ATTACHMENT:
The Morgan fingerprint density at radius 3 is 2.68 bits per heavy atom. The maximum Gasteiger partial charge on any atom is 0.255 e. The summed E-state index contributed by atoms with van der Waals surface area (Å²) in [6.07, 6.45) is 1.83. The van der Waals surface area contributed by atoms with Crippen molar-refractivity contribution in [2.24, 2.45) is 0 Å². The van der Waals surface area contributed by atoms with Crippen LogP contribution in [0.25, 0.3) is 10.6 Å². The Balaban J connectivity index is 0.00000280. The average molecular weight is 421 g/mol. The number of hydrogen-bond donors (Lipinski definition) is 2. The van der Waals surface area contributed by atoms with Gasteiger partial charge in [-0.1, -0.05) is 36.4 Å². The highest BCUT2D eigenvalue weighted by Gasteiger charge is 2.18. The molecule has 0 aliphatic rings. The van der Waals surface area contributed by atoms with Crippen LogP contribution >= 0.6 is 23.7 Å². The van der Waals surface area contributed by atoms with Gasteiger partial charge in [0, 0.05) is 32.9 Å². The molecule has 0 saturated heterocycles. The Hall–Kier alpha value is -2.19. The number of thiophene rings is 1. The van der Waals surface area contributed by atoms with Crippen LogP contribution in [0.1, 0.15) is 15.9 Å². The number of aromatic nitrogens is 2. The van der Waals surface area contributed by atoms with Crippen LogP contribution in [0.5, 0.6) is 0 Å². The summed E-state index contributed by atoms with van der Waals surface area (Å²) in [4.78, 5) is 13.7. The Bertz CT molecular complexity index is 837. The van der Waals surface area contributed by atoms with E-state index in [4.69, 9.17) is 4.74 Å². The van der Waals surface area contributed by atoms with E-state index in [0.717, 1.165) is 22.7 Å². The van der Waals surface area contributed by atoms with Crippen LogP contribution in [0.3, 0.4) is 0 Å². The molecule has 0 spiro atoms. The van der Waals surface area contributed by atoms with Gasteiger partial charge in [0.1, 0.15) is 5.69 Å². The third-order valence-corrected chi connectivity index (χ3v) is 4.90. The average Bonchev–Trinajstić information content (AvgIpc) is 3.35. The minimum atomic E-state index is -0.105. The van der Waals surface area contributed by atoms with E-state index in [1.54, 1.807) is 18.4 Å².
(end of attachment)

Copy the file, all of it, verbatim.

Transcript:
The Morgan fingerprint density at radius 3 is 2.68 bits per heavy atom. The maximum Gasteiger partial charge on any atom is 0.255 e. The summed E-state index contributed by atoms with van der Waals surface area (Å²) in [6.07, 6.45) is 1.83. The van der Waals surface area contributed by atoms with Crippen molar-refractivity contribution in [2.24, 2.45) is 0 Å². The van der Waals surface area contributed by atoms with Crippen LogP contribution in [0.25, 0.3) is 10.6 Å². The Balaban J connectivity index is 0.00000280. The average molecular weight is 421 g/mol. The number of hydrogen-bond donors (Lipinski definition) is 2. The van der Waals surface area contributed by atoms with Gasteiger partial charge in [-0.1, -0.05) is 36.4 Å². The highest BCUT2D eigenvalue weighted by Gasteiger charge is 2.18. The molecule has 0 aliphatic rings. The van der Waals surface area contributed by atoms with Crippen LogP contribution >= 0.6 is 23.7 Å². The van der Waals surface area contributed by atoms with Gasteiger partial charge in [0, 0.05) is 32.9 Å². The molecule has 0 saturated heterocycles. The Hall–Kier alpha value is -2.19. The number of thiophene rings is 1. The van der Waals surface area contributed by atoms with Crippen LogP contribution in [0.1, 0.15) is 15.9 Å². The number of aromatic nitrogens is 2. The van der Waals surface area contributed by atoms with Crippen LogP contribution in [0.5, 0.6) is 0 Å². The summed E-state index contributed by atoms with van der Waals surface area (Å²) in [4.78, 5) is 13.7. The Bertz CT molecular complexity index is 837. The van der Waals surface area contributed by atoms with E-state index in [4.69, 9.17) is 4.74 Å². The van der Waals surface area contributed by atoms with E-state index in [0.717, 1.165) is 22.7 Å². The van der Waals surface area contributed by atoms with Crippen LogP contribution in [0.3, 0.4) is 0 Å². The molecule has 0 spiro atoms. The van der Waals surface area contributed by atoms with Gasteiger partial charge in [0.1, 0.15) is 5.69 Å². The third-order valence-corrected chi connectivity index (χ3v) is 4.90. The average Bonchev–Trinajstić information content (AvgIpc) is 3.35. The minimum atomic E-state index is -0.105. The van der Waals surface area contributed by atoms with E-state index in [1.54, 1.807) is 18.4 Å².